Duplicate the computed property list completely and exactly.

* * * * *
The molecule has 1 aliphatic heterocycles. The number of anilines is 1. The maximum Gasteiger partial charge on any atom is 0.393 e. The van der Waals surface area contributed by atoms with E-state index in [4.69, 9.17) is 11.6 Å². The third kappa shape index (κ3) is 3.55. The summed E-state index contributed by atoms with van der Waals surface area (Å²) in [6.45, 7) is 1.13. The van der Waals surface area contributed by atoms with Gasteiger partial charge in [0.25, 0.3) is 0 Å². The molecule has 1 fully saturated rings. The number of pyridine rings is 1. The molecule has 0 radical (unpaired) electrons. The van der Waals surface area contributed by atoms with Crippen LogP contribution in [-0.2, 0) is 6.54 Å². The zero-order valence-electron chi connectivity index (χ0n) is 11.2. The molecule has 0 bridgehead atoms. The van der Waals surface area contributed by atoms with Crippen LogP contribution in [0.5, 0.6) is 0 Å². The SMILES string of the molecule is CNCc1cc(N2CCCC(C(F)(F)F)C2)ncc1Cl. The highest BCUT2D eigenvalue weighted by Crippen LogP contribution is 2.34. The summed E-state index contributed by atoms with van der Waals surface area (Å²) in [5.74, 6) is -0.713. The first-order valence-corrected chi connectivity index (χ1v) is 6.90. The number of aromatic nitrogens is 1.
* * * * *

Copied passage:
The molecule has 1 aliphatic heterocycles. The number of anilines is 1. The maximum Gasteiger partial charge on any atom is 0.393 e. The van der Waals surface area contributed by atoms with E-state index in [4.69, 9.17) is 11.6 Å². The third kappa shape index (κ3) is 3.55. The summed E-state index contributed by atoms with van der Waals surface area (Å²) in [6.45, 7) is 1.13. The van der Waals surface area contributed by atoms with Gasteiger partial charge in [0.25, 0.3) is 0 Å². The molecule has 1 fully saturated rings. The number of pyridine rings is 1. The molecule has 0 radical (unpaired) electrons. The van der Waals surface area contributed by atoms with Crippen LogP contribution in [-0.2, 0) is 6.54 Å². The zero-order valence-electron chi connectivity index (χ0n) is 11.2. The molecule has 0 bridgehead atoms. The van der Waals surface area contributed by atoms with Crippen LogP contribution in [0.5, 0.6) is 0 Å². The SMILES string of the molecule is CNCc1cc(N2CCCC(C(F)(F)F)C2)ncc1Cl. The highest BCUT2D eigenvalue weighted by Crippen LogP contribution is 2.34. The summed E-state index contributed by atoms with van der Waals surface area (Å²) in [5.74, 6) is -0.713. The first-order valence-corrected chi connectivity index (χ1v) is 6.90. The number of aromatic nitrogens is 1.